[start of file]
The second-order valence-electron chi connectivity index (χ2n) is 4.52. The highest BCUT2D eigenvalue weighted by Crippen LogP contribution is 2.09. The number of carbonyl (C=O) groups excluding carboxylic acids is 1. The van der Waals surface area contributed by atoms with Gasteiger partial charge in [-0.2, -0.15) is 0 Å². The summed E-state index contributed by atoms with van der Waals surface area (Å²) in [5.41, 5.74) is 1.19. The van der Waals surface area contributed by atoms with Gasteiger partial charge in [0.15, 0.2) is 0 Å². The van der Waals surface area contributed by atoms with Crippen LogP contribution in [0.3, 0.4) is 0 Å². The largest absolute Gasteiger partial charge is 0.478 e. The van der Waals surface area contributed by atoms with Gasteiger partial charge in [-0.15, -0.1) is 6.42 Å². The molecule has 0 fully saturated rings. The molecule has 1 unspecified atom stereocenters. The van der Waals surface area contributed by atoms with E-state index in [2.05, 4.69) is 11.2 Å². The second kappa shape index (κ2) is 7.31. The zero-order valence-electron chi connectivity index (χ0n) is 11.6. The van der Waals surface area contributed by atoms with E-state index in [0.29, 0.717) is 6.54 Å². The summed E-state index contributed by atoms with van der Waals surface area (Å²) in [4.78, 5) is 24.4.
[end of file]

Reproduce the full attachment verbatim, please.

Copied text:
The second-order valence-electron chi connectivity index (χ2n) is 4.52. The highest BCUT2D eigenvalue weighted by Crippen LogP contribution is 2.09. The number of carbonyl (C=O) groups excluding carboxylic acids is 1. The van der Waals surface area contributed by atoms with Gasteiger partial charge in [-0.2, -0.15) is 0 Å². The summed E-state index contributed by atoms with van der Waals surface area (Å²) in [5.41, 5.74) is 1.19. The van der Waals surface area contributed by atoms with Gasteiger partial charge in [0.15, 0.2) is 0 Å². The van der Waals surface area contributed by atoms with Crippen LogP contribution in [0.3, 0.4) is 0 Å². The largest absolute Gasteiger partial charge is 0.478 e. The van der Waals surface area contributed by atoms with Gasteiger partial charge in [-0.15, -0.1) is 6.42 Å². The molecule has 0 fully saturated rings. The molecule has 1 unspecified atom stereocenters. The van der Waals surface area contributed by atoms with E-state index in [2.05, 4.69) is 11.2 Å². The second kappa shape index (κ2) is 7.31. The zero-order valence-electron chi connectivity index (χ0n) is 11.6. The van der Waals surface area contributed by atoms with E-state index in [0.29, 0.717) is 6.54 Å². The summed E-state index contributed by atoms with van der Waals surface area (Å²) in [4.78, 5) is 24.4.